Iraqi offers more aid to arms experts

Official says Britain, U.S. hindering inspections

January 29, 2003|By Bill Glauber | Bill Glauber,SPECIAL TO THE SUN

BAGHDAD, Iraq - A senior Iraqi official said yesterday that Iraq was prepared to do more to aid United Nations arms experts but provided few specifics and said his country no longer has weapons of mass destruction.

"We have cooperated fully," Gen. Amir Rashid said. "We are ready to cooperate more."

Rashid, Iraq's former oil minister, held to a familiar line that "Iraq has been free of any mass destruction weapons since the end of 1991, and all the inspections have proven this fact."

He also accused the United States and Britain of interfering with the inspections. He said reports from the White House, the CIA and the British government alleging that Iraq has continued to harbor banned weapons have been "proven totally false."

Rashid provided Iraq's most comprehensive public response to Monday's report to the U.N. Security Council by weapons chiefs Hans Blix and Mohamed ElBaradei. Blix told the Security Council that Iraq appears not to have accepted U.N. resolutions regarding its disarmament.

Today, the Security Council is to meet in New York with Blix and ElBaradei to discuss questions raised by council members about their reports.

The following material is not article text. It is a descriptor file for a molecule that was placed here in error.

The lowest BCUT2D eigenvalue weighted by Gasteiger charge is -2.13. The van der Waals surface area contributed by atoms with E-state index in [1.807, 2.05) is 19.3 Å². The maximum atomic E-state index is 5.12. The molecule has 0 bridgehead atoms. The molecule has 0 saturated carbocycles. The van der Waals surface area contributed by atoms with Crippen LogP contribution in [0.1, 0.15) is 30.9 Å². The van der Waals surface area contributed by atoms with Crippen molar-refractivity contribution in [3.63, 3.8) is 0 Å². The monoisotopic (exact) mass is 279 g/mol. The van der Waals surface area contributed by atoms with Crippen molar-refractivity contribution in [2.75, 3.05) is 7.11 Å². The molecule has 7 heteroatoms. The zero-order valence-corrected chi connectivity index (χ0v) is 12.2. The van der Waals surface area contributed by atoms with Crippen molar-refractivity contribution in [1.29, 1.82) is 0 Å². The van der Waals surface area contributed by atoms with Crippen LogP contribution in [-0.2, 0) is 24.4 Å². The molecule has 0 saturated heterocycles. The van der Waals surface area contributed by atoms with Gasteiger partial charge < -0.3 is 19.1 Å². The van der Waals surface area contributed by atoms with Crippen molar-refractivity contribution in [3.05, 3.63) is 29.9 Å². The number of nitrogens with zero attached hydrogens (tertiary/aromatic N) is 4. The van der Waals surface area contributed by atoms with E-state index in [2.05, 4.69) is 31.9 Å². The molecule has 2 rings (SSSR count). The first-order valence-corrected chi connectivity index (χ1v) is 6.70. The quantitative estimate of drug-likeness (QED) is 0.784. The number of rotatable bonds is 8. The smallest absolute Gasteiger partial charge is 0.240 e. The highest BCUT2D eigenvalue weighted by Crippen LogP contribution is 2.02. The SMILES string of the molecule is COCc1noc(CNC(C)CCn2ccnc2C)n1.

Though laced with criticisms, Rashid's low-key presentation and moderate language contrasted strikingly with more recent belligerent statements from Iraqi officials and seemed to suggest that Iraq was trying to take a more moderate position.

Rashid said there was "no proportionate presentation of the facts" in the U.N. reports, adding that some issues had been "amplified and magnified to what are called problems" that create a "negative" point of view.

He said the reports belittled "the importance of inspections," despite Iraq's providing an "unconditional agreement and acceptance of inspections."

Rashid said Iraq was willing to provide "clarification" to those who continue to be skeptical of the country's past weapons programs.

"We have done a lot," he said. "It is our interest as a country to finish a few issues here and there, even if they are of minor importance. We are ready to deal with them properly."

Responding to detailed questions, Rashid seemed to sidestep how Iraq might satisfactorily handle many of the outstanding issues, most prominently the suggestion that that country might still have stocks of chemical weapons, germ warfare agents and long-range missiles.

Blix said Iraq failed to provide enough proof that it had destroyed stocks of VX nerve agent and anthrax bacteria.

Rashid countered that Iraq's manufacture of VX was an "experimental production and it was a failure." He said Iraq developed anthrax in liquid form with a "shelf life of only a few years."

Bill Glauber writes for the Chicago Tribune.

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